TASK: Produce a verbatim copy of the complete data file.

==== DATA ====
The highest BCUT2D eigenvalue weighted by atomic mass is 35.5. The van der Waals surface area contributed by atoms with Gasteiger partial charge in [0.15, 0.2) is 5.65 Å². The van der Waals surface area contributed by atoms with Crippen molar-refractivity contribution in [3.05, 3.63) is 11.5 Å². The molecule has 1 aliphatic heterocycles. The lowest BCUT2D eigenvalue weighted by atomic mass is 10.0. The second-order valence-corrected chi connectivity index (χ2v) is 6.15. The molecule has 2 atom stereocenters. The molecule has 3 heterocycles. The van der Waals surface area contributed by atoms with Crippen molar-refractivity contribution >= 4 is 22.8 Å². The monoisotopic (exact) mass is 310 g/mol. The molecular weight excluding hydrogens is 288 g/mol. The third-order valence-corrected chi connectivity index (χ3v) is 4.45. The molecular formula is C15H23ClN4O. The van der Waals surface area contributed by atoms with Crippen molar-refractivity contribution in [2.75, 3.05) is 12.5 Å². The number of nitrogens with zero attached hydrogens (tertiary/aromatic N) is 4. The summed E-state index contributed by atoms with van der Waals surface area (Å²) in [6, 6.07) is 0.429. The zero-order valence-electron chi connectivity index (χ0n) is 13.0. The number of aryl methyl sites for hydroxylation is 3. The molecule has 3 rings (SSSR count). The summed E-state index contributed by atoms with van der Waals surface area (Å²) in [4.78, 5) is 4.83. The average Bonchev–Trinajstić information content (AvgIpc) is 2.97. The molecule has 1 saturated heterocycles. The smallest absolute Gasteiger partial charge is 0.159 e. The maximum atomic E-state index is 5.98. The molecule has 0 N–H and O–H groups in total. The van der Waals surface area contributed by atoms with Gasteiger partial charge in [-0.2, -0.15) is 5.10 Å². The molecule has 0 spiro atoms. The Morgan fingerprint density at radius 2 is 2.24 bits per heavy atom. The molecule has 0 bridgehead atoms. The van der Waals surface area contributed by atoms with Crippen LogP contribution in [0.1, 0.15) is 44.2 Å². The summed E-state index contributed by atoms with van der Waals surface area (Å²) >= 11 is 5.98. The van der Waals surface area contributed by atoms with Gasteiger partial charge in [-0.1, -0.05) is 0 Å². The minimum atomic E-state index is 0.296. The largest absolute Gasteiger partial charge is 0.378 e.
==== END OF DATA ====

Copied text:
The highest BCUT2D eigenvalue weighted by atomic mass is 35.5. The van der Waals surface area contributed by atoms with Gasteiger partial charge in [0.15, 0.2) is 5.65 Å². The van der Waals surface area contributed by atoms with Crippen molar-refractivity contribution in [3.05, 3.63) is 11.5 Å². The molecule has 1 aliphatic heterocycles. The lowest BCUT2D eigenvalue weighted by atomic mass is 10.0. The second-order valence-corrected chi connectivity index (χ2v) is 6.15. The molecule has 2 atom stereocenters. The molecule has 3 heterocycles. The van der Waals surface area contributed by atoms with Crippen molar-refractivity contribution >= 4 is 22.8 Å². The monoisotopic (exact) mass is 310 g/mol. The molecular weight excluding hydrogens is 288 g/mol. The third-order valence-corrected chi connectivity index (χ3v) is 4.45. The molecular formula is C15H23ClN4O. The van der Waals surface area contributed by atoms with Crippen molar-refractivity contribution in [2.75, 3.05) is 12.5 Å². The number of nitrogens with zero attached hydrogens (tertiary/aromatic N) is 4. The summed E-state index contributed by atoms with van der Waals surface area (Å²) in [6, 6.07) is 0.429. The zero-order valence-electron chi connectivity index (χ0n) is 13.0. The number of aryl methyl sites for hydroxylation is 3. The molecule has 3 rings (SSSR count). The summed E-state index contributed by atoms with van der Waals surface area (Å²) in [4.78, 5) is 4.83. The average Bonchev–Trinajstić information content (AvgIpc) is 2.97. The molecule has 1 saturated heterocycles. The smallest absolute Gasteiger partial charge is 0.159 e. The maximum atomic E-state index is 5.98. The molecule has 0 N–H and O–H groups in total. The van der Waals surface area contributed by atoms with Gasteiger partial charge in [-0.2, -0.15) is 5.10 Å². The molecule has 0 spiro atoms. The Morgan fingerprint density at radius 2 is 2.24 bits per heavy atom. The molecule has 0 bridgehead atoms. The van der Waals surface area contributed by atoms with Crippen LogP contribution in [0.1, 0.15) is 44.2 Å². The summed E-state index contributed by atoms with van der Waals surface area (Å²) >= 11 is 5.98. The van der Waals surface area contributed by atoms with Gasteiger partial charge in [-0.1, -0.05) is 0 Å². The minimum atomic E-state index is 0.296. The largest absolute Gasteiger partial charge is 0.378 e.